Denpasar, Indonesia

General Information

Regional secretariat

Administrative status

Capital of the Island of Bali

Cultural Landscape of Bali Province: the Subak System as a Manifestation of the Tri Hita Karana Philosophy

Registration Year


Historical function

Religious and cultural

Location and site

The cultural landscape of Bali consists of five rice terraces and water temples that cover 19,500 ha. The temples are the focus of a cooperative water management system of canals and weirs, known as subak, that dates back to the 9th century. Included in the landscape is the 18th-century Royal Water Temple of Pura Taman Ayun, the largest and most impressive architectural edifice of its type on the island. The subak reflects the philosophical concept of Tri Hita Karana, which brings together the realms of the spirit, the human world, and nature. This philosophy was born of the cultural exchange between Bali and India over the past 2,000 years and has shaped the landscape of Bali. The subak system of democratic and egalitarian farming practices has enabled the Balinese to become the most prolific rice growers in the archipelago despite the challenge of supporting a dense population.

Urban Morphology

A line of volcanoes dominates the landscape of Bali and has provided it with fertile soil which, combined with a wet tropical climate, makes it an ideal place for crop cultivation. Water from the rivers has been channeled into canals to irrigate the land, allowing the cultivation of rice on both flat land and mountain terraces.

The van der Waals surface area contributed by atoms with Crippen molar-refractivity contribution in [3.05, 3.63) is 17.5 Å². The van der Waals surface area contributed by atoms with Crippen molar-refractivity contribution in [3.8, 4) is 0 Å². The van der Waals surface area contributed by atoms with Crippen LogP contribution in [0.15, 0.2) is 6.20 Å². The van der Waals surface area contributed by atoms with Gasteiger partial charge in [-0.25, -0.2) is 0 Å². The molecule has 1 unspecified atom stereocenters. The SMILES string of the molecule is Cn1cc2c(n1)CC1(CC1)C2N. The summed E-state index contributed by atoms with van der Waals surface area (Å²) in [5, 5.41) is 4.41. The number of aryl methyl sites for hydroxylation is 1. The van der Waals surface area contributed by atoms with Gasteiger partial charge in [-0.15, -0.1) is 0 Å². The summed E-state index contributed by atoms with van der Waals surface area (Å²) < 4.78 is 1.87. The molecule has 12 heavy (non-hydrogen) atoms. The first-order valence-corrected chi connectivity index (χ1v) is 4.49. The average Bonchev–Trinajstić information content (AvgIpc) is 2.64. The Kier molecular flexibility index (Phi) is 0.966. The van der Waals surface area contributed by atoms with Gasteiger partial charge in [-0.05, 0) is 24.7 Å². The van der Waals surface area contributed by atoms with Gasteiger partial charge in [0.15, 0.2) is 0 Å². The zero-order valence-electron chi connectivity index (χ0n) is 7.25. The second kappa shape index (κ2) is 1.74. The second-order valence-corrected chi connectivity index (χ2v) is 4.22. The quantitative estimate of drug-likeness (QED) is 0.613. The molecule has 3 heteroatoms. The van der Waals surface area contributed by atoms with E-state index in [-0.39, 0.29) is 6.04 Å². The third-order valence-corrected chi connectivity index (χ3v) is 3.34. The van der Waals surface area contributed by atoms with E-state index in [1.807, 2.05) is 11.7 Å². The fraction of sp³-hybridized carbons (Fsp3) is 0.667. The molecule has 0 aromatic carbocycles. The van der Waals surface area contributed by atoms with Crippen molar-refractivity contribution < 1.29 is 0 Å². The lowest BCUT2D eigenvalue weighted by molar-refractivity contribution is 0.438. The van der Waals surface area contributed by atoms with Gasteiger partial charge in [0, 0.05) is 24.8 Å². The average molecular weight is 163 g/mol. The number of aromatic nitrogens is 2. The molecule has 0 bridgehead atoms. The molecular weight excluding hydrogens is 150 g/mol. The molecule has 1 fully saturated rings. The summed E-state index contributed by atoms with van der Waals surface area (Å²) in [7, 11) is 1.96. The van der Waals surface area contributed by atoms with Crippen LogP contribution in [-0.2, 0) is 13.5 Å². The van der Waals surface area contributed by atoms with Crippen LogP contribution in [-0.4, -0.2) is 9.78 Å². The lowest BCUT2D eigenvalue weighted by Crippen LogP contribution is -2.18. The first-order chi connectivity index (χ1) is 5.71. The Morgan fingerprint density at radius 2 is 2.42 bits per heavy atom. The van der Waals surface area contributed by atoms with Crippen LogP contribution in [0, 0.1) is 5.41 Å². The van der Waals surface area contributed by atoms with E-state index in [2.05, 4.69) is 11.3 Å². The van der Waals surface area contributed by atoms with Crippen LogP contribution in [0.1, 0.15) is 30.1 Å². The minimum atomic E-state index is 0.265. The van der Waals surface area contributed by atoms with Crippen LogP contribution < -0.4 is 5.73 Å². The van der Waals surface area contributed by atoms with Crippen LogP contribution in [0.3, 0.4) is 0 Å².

Registration Criteria

Criterion (iii): The cultural tradition that shaped the landscape of Bali, since at least the 12th century, is the ancient philosophical concept of Tri Hita Karana. The congregations of water temples, that underpin the water management of the subak landscape, aim to sustain a harmonious relationship with the natural and spiritual world, through an intricate series of rituals, offerings, and artistic performances.

Criterion (v): The five landscapes within Bali are an exceptional testimony to the subak system, a democratic and egalitarian system focused on water temples and the control of irrigation that has shaped the landscape over the past thousand years. Since the 11th century, the water temple networks have managed the ecology of rice terraces at the scale of whole watersheds. They provide a unique response to the challenge of supporting a dense population on a rugged volcanic island that is only extant in Bali.

Criterion (vi): Balinese water temples are unique institutions, which for more than a thousand years have drawn inspiration from several ancient religious traditions, including Saivasiddhanta and Samkhyā Hinduism, Vajrayana Buddhism, and Austronesian cosmology. The ceremonies associated with the temples and their role in the practical management of water together crystallize the ideas of the Tri Hita Karana philosophy that promotes the harmonious relationship between the realms of the spirit, the human world, and nature. This conjunction of ideas can be said to be of outstanding significance and directly manifest in the way the landscape has developed and is managed by local communities within the subak system.





Mr. I Gusti Ngurah Jaya Negara

Local Government of Denpasar City

Gajah Mada Street No.1
Denpasar, Bali, Indonesia

62 361 234 831
[email protected]

Ms. Ida Ayu Ganda Yukti

Head of Cooperation Division
Local Government of Denpasar City

Jalan Gajah Mada number 1
Denpasar, Bali, Indonesia

+62 361 234831 EXT 143/131/140
[email protected]